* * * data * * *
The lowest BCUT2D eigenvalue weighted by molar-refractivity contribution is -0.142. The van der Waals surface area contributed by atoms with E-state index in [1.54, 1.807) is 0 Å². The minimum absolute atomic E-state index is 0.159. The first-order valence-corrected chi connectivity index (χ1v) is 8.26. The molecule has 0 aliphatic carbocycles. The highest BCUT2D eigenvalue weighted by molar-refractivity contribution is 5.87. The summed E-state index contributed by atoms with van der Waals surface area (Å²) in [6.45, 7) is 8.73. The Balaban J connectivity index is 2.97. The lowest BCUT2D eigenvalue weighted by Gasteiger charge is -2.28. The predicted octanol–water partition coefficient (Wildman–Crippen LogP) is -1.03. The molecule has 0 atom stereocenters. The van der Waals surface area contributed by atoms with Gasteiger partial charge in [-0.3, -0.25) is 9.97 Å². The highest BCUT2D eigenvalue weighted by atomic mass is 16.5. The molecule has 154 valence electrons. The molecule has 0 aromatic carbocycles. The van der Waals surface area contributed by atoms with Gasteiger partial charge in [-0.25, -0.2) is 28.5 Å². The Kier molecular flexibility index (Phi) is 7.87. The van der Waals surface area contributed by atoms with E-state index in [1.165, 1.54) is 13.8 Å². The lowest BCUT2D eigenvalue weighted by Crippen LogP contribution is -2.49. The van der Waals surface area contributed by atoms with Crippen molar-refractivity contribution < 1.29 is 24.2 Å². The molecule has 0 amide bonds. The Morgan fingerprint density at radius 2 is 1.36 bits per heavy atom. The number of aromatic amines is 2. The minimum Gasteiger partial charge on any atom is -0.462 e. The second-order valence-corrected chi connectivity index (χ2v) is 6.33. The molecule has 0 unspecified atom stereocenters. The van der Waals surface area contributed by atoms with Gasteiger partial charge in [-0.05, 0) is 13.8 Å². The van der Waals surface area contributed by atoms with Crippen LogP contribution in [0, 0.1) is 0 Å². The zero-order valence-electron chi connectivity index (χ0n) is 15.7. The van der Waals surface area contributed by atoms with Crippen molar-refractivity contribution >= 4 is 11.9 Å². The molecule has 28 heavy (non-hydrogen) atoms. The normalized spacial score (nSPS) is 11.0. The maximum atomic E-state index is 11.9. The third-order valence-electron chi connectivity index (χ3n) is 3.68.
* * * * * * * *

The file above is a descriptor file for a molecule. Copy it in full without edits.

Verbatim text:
The lowest BCUT2D eigenvalue weighted by molar-refractivity contribution is -0.142. The van der Waals surface area contributed by atoms with E-state index in [1.54, 1.807) is 0 Å². The minimum absolute atomic E-state index is 0.159. The first-order valence-corrected chi connectivity index (χ1v) is 8.26. The molecule has 0 aliphatic carbocycles. The highest BCUT2D eigenvalue weighted by molar-refractivity contribution is 5.87. The summed E-state index contributed by atoms with van der Waals surface area (Å²) in [6.45, 7) is 8.73. The Balaban J connectivity index is 2.97. The lowest BCUT2D eigenvalue weighted by Gasteiger charge is -2.28. The predicted octanol–water partition coefficient (Wildman–Crippen LogP) is -1.03. The molecule has 0 atom stereocenters. The van der Waals surface area contributed by atoms with Gasteiger partial charge in [-0.3, -0.25) is 9.97 Å². The highest BCUT2D eigenvalue weighted by atomic mass is 16.5. The molecule has 154 valence electrons. The molecule has 0 aromatic carbocycles. The van der Waals surface area contributed by atoms with Gasteiger partial charge in [-0.25, -0.2) is 28.5 Å². The Kier molecular flexibility index (Phi) is 7.87. The van der Waals surface area contributed by atoms with E-state index in [1.165, 1.54) is 13.8 Å². The lowest BCUT2D eigenvalue weighted by Crippen LogP contribution is -2.49. The van der Waals surface area contributed by atoms with Crippen molar-refractivity contribution < 1.29 is 24.2 Å². The molecule has 0 amide bonds. The Morgan fingerprint density at radius 2 is 1.36 bits per heavy atom. The number of aromatic amines is 2. The minimum Gasteiger partial charge on any atom is -0.462 e. The second-order valence-corrected chi connectivity index (χ2v) is 6.33. The molecule has 0 unspecified atom stereocenters. The van der Waals surface area contributed by atoms with Gasteiger partial charge in [-0.05, 0) is 13.8 Å². The van der Waals surface area contributed by atoms with Crippen LogP contribution in [0, 0.1) is 0 Å². The zero-order valence-electron chi connectivity index (χ0n) is 15.7. The van der Waals surface area contributed by atoms with Crippen molar-refractivity contribution >= 4 is 11.9 Å². The molecule has 28 heavy (non-hydrogen) atoms. The normalized spacial score (nSPS) is 11.0. The maximum atomic E-state index is 11.9. The third-order valence-electron chi connectivity index (χ3n) is 3.68.